“There’s still quite a bit of legislative and regulatory maneuvering before we are left with a standardized clearing mechanism,” Yelvington said. “They don’t know six months, nine months down the road what it’s going to look like. So if they commit to something now, they essentially commit in a vacuum.”
BlueMountain pushed in June for more access to clearinghouses so hedge funds could have the same protections that banks are afforded.
“The dealer community may be filibustering to protect its oligopoly and not seriously engaged in working with the buy side to develop a clearing solution,” Samuel Cole, the chief operating officer at New York-based BlueMountain, the hedge fund whose founders helped pioneer credit-default swaps, said in a June 1 letter to banks.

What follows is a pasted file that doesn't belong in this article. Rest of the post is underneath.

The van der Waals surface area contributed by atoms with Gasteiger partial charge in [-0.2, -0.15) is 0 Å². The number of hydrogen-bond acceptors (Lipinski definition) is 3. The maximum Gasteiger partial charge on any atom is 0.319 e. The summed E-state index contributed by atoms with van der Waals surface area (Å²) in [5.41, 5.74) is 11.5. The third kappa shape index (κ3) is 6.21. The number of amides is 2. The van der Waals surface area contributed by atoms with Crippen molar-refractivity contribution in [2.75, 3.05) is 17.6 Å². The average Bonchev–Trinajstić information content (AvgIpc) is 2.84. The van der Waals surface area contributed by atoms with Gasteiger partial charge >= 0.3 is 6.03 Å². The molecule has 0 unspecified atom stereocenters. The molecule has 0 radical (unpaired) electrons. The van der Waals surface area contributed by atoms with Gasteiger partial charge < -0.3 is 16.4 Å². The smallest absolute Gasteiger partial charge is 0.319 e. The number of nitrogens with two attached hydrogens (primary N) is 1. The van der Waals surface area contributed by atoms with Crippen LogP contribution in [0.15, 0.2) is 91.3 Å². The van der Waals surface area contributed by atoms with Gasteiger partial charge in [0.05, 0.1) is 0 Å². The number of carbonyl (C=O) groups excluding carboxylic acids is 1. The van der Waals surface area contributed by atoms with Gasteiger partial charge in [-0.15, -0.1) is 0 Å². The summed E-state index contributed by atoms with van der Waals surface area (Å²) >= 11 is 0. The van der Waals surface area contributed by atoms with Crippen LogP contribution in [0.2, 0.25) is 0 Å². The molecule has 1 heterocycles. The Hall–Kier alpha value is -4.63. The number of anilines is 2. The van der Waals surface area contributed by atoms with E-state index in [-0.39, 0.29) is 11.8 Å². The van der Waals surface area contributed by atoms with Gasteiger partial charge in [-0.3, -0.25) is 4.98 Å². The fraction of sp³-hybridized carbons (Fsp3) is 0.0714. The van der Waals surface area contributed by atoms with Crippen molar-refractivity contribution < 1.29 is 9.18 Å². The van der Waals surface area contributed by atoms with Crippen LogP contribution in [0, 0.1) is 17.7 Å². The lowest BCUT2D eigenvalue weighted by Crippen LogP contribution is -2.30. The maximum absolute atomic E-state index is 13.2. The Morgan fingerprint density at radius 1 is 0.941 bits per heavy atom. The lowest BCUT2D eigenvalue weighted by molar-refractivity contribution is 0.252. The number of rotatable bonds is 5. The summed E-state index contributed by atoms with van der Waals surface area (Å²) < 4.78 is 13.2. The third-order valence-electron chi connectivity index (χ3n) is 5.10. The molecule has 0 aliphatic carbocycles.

Now, some firms may be having second thoughts, said Kevin McPartland, a senior analyst at Tabb Group in New York. “They want the ability, but on the other hand, they don’t want to be forced” to clear credit swaps, he said.
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